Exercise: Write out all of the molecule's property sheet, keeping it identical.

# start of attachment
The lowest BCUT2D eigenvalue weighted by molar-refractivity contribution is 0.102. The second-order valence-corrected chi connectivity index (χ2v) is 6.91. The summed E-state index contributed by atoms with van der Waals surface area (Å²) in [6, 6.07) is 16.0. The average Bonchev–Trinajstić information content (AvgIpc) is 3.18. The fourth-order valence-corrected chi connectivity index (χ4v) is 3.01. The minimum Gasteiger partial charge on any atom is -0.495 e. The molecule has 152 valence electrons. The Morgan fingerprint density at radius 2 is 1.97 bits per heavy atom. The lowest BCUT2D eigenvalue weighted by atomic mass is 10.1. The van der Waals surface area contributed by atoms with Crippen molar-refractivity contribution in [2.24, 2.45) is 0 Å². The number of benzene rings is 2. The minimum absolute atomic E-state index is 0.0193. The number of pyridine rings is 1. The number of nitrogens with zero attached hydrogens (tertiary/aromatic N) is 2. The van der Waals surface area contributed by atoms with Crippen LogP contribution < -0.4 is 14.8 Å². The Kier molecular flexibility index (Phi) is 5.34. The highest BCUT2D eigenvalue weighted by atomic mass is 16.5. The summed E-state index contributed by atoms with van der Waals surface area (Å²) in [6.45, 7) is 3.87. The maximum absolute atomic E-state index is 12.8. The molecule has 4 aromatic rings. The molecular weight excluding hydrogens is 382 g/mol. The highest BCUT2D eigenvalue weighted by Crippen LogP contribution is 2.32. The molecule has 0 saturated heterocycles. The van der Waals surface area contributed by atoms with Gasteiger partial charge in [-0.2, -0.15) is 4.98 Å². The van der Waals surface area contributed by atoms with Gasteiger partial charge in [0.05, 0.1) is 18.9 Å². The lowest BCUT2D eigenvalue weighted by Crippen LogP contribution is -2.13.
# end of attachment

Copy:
The lowest BCUT2D eigenvalue weighted by molar-refractivity contribution is 0.102. The second-order valence-corrected chi connectivity index (χ2v) is 6.91. The summed E-state index contributed by atoms with van der Waals surface area (Å²) in [6, 6.07) is 16.0. The average Bonchev–Trinajstić information content (AvgIpc) is 3.18. The fourth-order valence-corrected chi connectivity index (χ4v) is 3.01. The minimum Gasteiger partial charge on any atom is -0.495 e. The molecule has 152 valence electrons. The Morgan fingerprint density at radius 2 is 1.97 bits per heavy atom. The lowest BCUT2D eigenvalue weighted by atomic mass is 10.1. The van der Waals surface area contributed by atoms with Crippen molar-refractivity contribution in [2.24, 2.45) is 0 Å². The number of benzene rings is 2. The minimum absolute atomic E-state index is 0.0193. The number of pyridine rings is 1. The number of nitrogens with zero attached hydrogens (tertiary/aromatic N) is 2. The van der Waals surface area contributed by atoms with Crippen LogP contribution < -0.4 is 14.8 Å². The Kier molecular flexibility index (Phi) is 5.34. The highest BCUT2D eigenvalue weighted by atomic mass is 16.5. The summed E-state index contributed by atoms with van der Waals surface area (Å²) in [6.45, 7) is 3.87. The maximum absolute atomic E-state index is 12.8. The molecule has 4 aromatic rings. The molecular weight excluding hydrogens is 382 g/mol. The highest BCUT2D eigenvalue weighted by Crippen LogP contribution is 2.32. The molecule has 0 saturated heterocycles. The van der Waals surface area contributed by atoms with Gasteiger partial charge in [-0.2, -0.15) is 4.98 Å². The van der Waals surface area contributed by atoms with Gasteiger partial charge in [0.05, 0.1) is 18.9 Å². The lowest BCUT2D eigenvalue weighted by Crippen LogP contribution is -2.13.